By Martin Vogel
London’s community of mindfulness practitioners lost a guiding light this year with the death in March of Cindy Cooper. Cindy was my teacher and sometime supervisor for about ten years. During that time, I frequently reflected on my good fortune to have encountered her. She combined the integrity and wisdom evident among the best practitioners in her field, with a warmth which made people feel they had a deep connection with her. In this, she embodied the value we gain from working with a teacher and learning in groups. She helped generate a depth of understanding that could never arise simply by practising alone.
Cindy was thoroughly committed to the eight-week introduction to mindfulness developed by Jon Kabat-Zinn. Although she wasn’t averse to offering mindfulness tasters, she was clear that there were no shortcuts to developing a mindfulness practice. Through working with her, I gradually learned how to get out of my own head and become open to the simple felt experience of the body. She taught that the sensations we feel tell us more quickly and more reliably what we make of a situation than does the cognitive mind. We should learn to trust that they can guide us.
As an example of what this means in practice, it transformed how I work as a coach. Sometimes when we sit and listen with people, we can find that we’re rehearsing our next intervention more than we are listening to the other person. By trusting that I would be able to respond appropriately to the person in front of me, I found I was able to rehearse my own part less and pay more attention to the listening.
Although mindfulness is often seen as a touch-feely thing, there was a steely side to Cindy’s practice. At the heart of mindfulness is compassion: for oneself and for others. Cindy liked to distinguish between fierce compassion and idiot compassion. The latter is to indulge in giving false comfort, the former is to be courageous in sharing the truth that needs to be spoken. Where idiot compassion is easy to hear it conceals an evasion. Fierce compassion might be difficult to hear but contains a message carried by love.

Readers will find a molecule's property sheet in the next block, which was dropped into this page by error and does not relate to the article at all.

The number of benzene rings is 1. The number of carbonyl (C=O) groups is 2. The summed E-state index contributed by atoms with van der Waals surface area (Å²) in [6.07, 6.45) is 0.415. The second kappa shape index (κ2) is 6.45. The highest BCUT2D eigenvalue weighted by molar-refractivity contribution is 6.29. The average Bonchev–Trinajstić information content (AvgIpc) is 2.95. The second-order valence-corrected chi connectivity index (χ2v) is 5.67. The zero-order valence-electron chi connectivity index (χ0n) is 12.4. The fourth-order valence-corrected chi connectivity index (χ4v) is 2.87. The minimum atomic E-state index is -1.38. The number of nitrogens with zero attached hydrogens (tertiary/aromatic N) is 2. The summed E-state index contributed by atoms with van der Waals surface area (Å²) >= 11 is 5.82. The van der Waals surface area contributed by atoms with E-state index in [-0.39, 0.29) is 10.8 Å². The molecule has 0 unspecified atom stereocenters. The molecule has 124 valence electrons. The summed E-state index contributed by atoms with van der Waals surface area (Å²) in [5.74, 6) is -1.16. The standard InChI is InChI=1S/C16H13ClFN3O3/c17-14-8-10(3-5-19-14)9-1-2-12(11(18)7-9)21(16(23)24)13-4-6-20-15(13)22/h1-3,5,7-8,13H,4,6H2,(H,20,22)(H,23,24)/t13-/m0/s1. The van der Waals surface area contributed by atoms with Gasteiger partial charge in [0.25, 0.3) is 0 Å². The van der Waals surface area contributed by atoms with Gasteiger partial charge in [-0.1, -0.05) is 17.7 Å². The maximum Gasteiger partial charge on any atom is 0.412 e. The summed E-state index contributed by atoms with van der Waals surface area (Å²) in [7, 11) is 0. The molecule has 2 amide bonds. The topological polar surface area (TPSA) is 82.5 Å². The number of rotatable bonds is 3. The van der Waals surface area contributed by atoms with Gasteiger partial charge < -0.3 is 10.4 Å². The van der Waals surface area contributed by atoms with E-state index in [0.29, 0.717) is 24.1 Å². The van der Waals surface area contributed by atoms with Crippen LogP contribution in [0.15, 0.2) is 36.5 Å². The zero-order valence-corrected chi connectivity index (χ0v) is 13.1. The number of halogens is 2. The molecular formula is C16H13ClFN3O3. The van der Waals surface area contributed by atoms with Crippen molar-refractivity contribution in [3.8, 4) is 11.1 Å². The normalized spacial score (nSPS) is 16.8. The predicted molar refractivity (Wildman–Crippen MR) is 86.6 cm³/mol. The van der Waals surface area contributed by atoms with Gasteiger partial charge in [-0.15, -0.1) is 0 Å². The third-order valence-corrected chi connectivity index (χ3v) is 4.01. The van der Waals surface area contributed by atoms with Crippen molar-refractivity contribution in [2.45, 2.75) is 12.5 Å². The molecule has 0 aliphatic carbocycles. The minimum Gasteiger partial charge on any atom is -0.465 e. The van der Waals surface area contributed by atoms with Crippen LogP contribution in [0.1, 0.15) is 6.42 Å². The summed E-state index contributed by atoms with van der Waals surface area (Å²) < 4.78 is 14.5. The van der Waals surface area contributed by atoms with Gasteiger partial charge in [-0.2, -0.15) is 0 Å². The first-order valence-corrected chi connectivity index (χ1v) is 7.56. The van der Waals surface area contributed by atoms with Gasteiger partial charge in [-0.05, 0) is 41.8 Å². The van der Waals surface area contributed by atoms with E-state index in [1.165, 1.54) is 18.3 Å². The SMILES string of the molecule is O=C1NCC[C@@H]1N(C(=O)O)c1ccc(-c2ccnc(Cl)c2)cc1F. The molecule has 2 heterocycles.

Such was the depth of Cindy’s practice that I had imagined she had been at it since Zen hit the counter-culture in the 1960s and 70s. In fact, I learned at her memorial, she had come to Buddhism since the turn of the century and turned to mindfulness teaching when her husband died and she had needed to find a living. So she was learning to guide mindfulness almost as quickly as she was learning to practice it. This takes a certain fearlessness. She was conscious with mindfulness that she was teaching a secularised practise and so kept it accessible to irreligious types like me. But she was nonetheless happy to bring in its Buddhist antecedents when appropriate. On the whole, she struck a balance in this that I found helpful.
Above all, Cindy taught and modelled how to deal elegantly with pain and difficulty. As her illness took hold, she evidently dealt with a great deal of pain but was determined to keep working and lead her life to the full. She approached death with courage and curiosity and seemed to hold it off a remarkably long time. She would sometimes express frustration that her physical capability was diminishing but she also noticed that this opened up for her new learning and new connections with people. During this time, she would quote to us what she called The Three Terrible Incantations:
Whatever is here, let it be. Wherever it goes, let it flow. There is no purpose anyway.
There’s more to this reading than appears at first glance. It’s not an expression of nihilism but of acceptance. Cindy understood that the resistance we put up to difficulty can often be more challenging than the difficulty itself. So approaching pain with acceptance and curiosity can make it easier to live with. I learned this for myself when my mother was dying. Cindy understood that there are no joys in life without there also being sorrows and so made room for both. She did not see sadness as a pathology to be avoided but a manifestation of the tenderness we are all capable of feeling but which often gets smothered by our instrumental lifestyles.